Juno success makes a star out of Ellen
A comedy about a high schooler having a baby has become an indie sensation. Alison Jones meets its Oscar-nominated star Ellen Page.
There are some films that just slide in from left field, take a grip on the hearts and minds of critics and audiences alike and just refuse to let go.
It happened last year with Little Miss Sunshine, which was everyone's favourite underdog at the Oscars. This year it is the turn of Juno to be the little movie that could (and has) taken $100 million at the box office, making it Fox Searchlight's most successful film ever - streaking past the record of $71.5 million previously set by Sideways.
The plot of a 16-year-old who gets pregnant and decides to give the child up for adoption is the stuff of afternoon television melodrama, but it is the execution that sets it apart. The script, by former stripper turned writer Diablo Cody, is joyously sardonic without being glib and manages to confound every preconception one might have previously held about high school based comedies.
It has also turned petite Canadian actress Ellen Page into a bona-fide star, thanks to her Academy Award -nominated performance as the totally-together teen mum-to-be with an enviable line in killer put-downs.
Still only 20, Ellen has been acting for half her life and consequently has developed a sensitive palate for the parts she chooses to play.
"Juno was something I wanted to be in so bad that if I had been three feet away from the top of Everest and they said you have to come down now (to do it) I would have," she says.
"I wished a character like Juno was around when I was in junior high school - not that I am that much older. I was just so excited she was going to go out into the world."
Perhaps it is the Canadian in her but she seems to be refreshingly free of the gushing excitability that many young American actresses are prone to.
Her attitude is as laid-back as her posture, her restrained manner and dry humour sometimes mistaken for a lack of appropriate enthusiasm.
"I am kind of low key, which was annoying yesterday because people kept saying 'why aren't you more excited' (about the Oscar). I was, I am, very excited.
"I was probably most visibly excited when I found out Jason (Reitman, Juno's director) was nominated because he really deserves it. Diablo (who is up for Best Original Screenplay) was a given but I feel like nobody has really talked about Jason as much."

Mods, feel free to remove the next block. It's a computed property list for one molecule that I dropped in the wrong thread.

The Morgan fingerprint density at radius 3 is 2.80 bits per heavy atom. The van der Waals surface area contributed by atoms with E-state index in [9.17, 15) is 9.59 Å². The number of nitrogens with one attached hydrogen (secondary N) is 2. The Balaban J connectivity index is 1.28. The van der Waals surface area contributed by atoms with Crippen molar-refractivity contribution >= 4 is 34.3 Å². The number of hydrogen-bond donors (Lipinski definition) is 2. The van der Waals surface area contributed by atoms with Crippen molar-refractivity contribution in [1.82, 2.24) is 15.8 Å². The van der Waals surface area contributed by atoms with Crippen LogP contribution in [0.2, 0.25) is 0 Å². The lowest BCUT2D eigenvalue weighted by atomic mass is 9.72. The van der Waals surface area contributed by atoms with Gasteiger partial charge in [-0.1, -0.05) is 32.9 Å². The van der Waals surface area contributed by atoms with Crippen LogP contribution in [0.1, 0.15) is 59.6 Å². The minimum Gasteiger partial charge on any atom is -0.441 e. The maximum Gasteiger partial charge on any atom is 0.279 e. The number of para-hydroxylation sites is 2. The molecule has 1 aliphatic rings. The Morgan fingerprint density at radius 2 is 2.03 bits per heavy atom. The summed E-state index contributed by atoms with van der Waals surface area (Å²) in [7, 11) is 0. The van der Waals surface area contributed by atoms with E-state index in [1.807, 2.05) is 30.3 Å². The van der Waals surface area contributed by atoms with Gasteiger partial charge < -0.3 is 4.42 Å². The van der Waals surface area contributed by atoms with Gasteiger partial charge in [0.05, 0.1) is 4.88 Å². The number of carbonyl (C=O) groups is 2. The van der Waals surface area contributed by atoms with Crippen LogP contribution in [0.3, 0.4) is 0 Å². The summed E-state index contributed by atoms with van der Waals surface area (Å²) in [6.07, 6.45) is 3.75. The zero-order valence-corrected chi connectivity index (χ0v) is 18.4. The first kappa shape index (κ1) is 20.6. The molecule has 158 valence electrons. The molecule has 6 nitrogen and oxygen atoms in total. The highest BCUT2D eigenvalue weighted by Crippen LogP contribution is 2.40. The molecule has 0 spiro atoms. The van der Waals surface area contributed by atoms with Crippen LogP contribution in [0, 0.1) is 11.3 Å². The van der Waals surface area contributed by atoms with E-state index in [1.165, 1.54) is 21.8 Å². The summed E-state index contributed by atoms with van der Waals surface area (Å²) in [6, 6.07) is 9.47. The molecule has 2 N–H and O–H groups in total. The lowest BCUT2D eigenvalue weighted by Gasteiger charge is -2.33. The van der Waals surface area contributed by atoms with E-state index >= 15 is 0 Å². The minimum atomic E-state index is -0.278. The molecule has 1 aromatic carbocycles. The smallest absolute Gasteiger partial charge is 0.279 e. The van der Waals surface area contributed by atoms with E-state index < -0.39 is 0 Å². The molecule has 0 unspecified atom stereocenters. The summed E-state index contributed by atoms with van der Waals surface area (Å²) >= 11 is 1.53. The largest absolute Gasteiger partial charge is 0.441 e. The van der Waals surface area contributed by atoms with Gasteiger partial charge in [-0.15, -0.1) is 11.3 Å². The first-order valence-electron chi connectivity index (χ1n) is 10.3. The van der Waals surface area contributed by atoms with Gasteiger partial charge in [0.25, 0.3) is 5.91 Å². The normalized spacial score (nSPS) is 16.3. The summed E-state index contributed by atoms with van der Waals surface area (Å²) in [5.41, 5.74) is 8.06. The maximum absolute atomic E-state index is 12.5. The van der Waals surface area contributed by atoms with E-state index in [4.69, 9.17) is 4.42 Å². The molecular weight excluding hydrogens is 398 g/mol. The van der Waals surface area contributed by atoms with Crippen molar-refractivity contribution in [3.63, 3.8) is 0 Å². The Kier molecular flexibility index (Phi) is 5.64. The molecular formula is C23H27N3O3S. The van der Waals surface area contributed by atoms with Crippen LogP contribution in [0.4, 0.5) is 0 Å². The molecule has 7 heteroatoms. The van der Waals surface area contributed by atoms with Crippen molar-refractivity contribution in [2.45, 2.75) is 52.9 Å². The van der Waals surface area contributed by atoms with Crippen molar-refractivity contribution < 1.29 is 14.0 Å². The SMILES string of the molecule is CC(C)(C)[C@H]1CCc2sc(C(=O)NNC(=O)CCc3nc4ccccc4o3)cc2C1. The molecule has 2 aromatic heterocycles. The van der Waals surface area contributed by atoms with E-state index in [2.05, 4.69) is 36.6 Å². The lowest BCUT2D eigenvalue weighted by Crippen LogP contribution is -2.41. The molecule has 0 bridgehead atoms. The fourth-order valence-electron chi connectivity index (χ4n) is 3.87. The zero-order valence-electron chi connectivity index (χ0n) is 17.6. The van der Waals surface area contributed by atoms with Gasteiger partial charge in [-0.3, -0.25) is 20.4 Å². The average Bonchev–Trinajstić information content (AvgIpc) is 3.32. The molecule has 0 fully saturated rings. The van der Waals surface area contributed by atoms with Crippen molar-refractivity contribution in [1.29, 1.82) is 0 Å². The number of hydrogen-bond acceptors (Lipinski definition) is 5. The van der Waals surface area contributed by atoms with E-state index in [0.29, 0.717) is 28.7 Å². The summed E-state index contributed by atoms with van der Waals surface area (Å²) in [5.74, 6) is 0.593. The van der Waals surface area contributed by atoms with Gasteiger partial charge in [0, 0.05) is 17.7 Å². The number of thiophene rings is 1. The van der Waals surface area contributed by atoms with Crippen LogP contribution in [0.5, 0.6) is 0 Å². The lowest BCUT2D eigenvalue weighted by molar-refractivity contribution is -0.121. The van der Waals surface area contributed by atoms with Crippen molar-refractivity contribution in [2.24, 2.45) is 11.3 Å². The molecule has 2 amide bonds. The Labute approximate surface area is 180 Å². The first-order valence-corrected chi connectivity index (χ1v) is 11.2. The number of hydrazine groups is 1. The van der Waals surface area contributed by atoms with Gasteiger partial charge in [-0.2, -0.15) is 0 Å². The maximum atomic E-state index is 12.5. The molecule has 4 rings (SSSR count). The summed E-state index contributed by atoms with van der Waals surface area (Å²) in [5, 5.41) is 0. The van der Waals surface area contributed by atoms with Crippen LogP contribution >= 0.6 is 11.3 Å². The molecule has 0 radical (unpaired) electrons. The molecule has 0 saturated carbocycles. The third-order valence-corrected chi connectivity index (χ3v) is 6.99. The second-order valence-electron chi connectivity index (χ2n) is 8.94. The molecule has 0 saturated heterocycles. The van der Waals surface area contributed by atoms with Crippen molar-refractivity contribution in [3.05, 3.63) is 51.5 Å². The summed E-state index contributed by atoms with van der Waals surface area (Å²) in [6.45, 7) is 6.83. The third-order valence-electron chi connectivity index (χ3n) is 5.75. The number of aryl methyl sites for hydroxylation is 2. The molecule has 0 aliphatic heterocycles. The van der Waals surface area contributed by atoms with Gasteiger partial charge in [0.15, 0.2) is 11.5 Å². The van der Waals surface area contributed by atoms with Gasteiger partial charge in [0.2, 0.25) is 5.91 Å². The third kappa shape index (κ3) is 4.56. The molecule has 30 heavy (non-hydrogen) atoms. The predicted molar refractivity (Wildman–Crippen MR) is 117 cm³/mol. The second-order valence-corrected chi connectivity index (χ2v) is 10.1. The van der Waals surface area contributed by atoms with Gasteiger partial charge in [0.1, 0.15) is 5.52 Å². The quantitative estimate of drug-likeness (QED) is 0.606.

She admits she was as surprised as she was flattered when she got the nod for Best Actress.
"Of course I am grateful for the acknowledgement, it helps your career immensely and it is recognition from your peers.
"It is very humbling to be recognised with women who I just respect and admire so much, it is hard to wrap my head around it.
"I'm not expecting to win in the least, I have maybe a three per cent chance."
She confesses the most they had expected for this small indie feature, albeit one with an impeccable ensemble cast, was that it might get accepted for the Toronto Film Festival.
Thanks to the American writers strike, which put a stop to the Golden Globes ceremony, there is no guarantee that the Oscars will go ahead, though three BAFTA nominations - one for Diablo and two for Ellen - means that she should get to enjoy at least one red carpet moment.
Being on both the festival and awards circuits means Ellen has had the opportunity to meet some of her acting idols.
"I am a massive Kate Winslet fan. I think she is so versatile and I have seen pretty much every film she has been in.
"I absolutely adore how she carries herself as a human being and she managed to establish a really wicked balance to follow up the biggest blockbuster in history (Titanic) with an independent film shot in Morocco (Hideous Kinky). That's pretty cool.
"I have met her. I was very excited, very shy but told her the respect I had. I am not one to get star struck but when it's someone I really admire and have been inspired by of course there is that moment of 'You're so cool'.
"I also love Sissy Spacek, Laura Linney, the list could go on."
By her own admission, Ellen fell into acting while she was still at school.
"A casting director came looking for kids to audition and I got picked. I thought it would just be a neat little experience but it turned into a TV show (Pit Pony) and that turned into something else and so on and so forth."
She distinguished herself in the cult movie Hard Candy with her "complex, disturbing and haunting" turn as a single minded 14-year-old who is determined to make a paedophile pay for his crimes.
It was something of a surprise then when she followed this up by playing Kitty Pride, a super-heroine with the ability to walk through solid objects, in X-Men: The Last Stand. In fact it was a role she initially rejected as being just too blockbustery.
"When I got the call I'd just graduated from high school and I wasn't so sure that I wanted to shoot a movie that big and have that transition take place.
"Then Brett Ratner, the director, called me directly and said 'I have seen Hard Candy and I would like you to do this why don't you go read some comics and learn about Kitty Pride'. So I did and I thought what an honour to be part of this legacy and work with these actors.
"And shooting a film like this helps you go to a different level and enable you to shoot smaller films that you care about."
* Juno is on general release from Friday